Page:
Another 5 star review of the Fiskars 36″ Splitting Axe to convince you to definitely buy this great splitting axe. I am 5’10”. I did have the 28″ Fiskars axe but I knew it was too short and unsafe. After the first swing, I sent it back. I now have the 36″ and what a awesome splitting axe. It easily blows away my other splitting axes and mauls – Collins 36″ 6 and 8 lbs mauls, Ames True Temper Axe Eye Wood Splitter and Ames True Temper Super Splitter Wood Splitter-Maul. The 36″ Fiskars is light – only 4 lbs., important when you hand splitting (and I was definitely grateful for the light weight difference after splitting several cords of wood). Even though it’s light, I’ve had great luck splitting all sorts of hardwoods, red/white oak, black locust, walnut – and those are some of your hardest firewood types. On really tough pieces, I start splitting off the four outer sides where the tree growth rings are the weakest and then I’m left with a sort of square-ish center piece which is usually small enough to burn. This axe has a nice sharp blade and it holds it sharpness pretty long between sharpenings. Another great feature is how the handle is molded up and around the blade. I have really missed my mark and gave this handle a beating and (so far) it’s holding up great. I’ve broke hickory and cracked fiberglass handles before, but this handle is tough. Also, you get a nice little locking blade protector case with a handle on it. So, in conclusion, in my opinion, this is the best splitting axe I’ve ever used.Plus you’ll save $$$ by not buying an electric/gas wood splitter. Also, buy yourself some steel toe boots and eye protection; can’t be too careful. Here are some great tips for those just getting into wood burning. For those of you shopping for a wood burner, I have a Lopi Freedom Insert. With Black Locust firewood, I’m getting 12 plus hour burns which is superb. But if you don’t have to get an insert and can fit a freestanding stove in your room, get a Blaze King. You’ll get up to 40 hour burns (with oak, locust), plus they have a ash pan (unlike most inserts) and an automatic adjustable damper so it’ll automatically adjust temperature/heat output. Also, I installed a inline fan and some air duct lines to shoot the heat to my bedrooms and other living room on the far end of the house (ranch homes are the hardest to heat with wood because they’re so long) It works like a charm – before it would barely get to 65-67 and now it easily gets to 73 and up. Plus, it really balanced out the heat and pulled it out of the fire place den making it much more tolerable. Also, install ceiling fans in all your major rooms, reverse them (for winter), and leave them on low. They pull the heat off the ceiling and re-circulate it down making it more comfortable. Oh, at night, close doors to unused rooms, basements; it’ll help direct heat to your bedrooms. If you just have open doorways, $20 vinyl folding doors are cheap, look good, compact and work great. Sorry, yet another tip, you don’t need to pay high prices for oak and ash firewood. I burn with black locust, which I can get much cheaper and I’m getting 12 plus hour burn times with them and with all my above mentioned methods in place, my 1700 + sq ft house stays constant at 72 and up. Buy this axe, and splitting that tough to split locust will be easy for you. Sorry for the long review, but I wanted to include this information for any new comers to the wood burning scene. I found all this information by internet searching, trial and error, and asking everyone I knew – all in all it was a headache until I got my system just right. Hopefully, if you’re new and wood-burning uneducated like I was, you’ll find this information useful. Good luck and have fun with it while getting good exercise.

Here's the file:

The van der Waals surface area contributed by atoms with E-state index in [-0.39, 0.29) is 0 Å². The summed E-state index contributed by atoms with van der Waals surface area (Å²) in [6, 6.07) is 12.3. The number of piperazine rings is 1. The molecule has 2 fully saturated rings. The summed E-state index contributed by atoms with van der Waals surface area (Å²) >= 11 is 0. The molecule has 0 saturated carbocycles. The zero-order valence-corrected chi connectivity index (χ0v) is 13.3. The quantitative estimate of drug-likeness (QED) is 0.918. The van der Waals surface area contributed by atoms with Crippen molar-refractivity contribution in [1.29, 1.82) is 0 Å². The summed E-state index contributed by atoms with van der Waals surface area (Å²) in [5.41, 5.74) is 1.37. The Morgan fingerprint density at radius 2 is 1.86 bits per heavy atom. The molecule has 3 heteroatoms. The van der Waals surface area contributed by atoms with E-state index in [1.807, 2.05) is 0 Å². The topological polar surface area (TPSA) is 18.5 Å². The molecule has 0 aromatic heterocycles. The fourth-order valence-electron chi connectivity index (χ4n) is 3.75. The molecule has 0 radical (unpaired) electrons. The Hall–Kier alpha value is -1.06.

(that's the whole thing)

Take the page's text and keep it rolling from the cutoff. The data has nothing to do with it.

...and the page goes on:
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  2. Timothy A. Doyle says: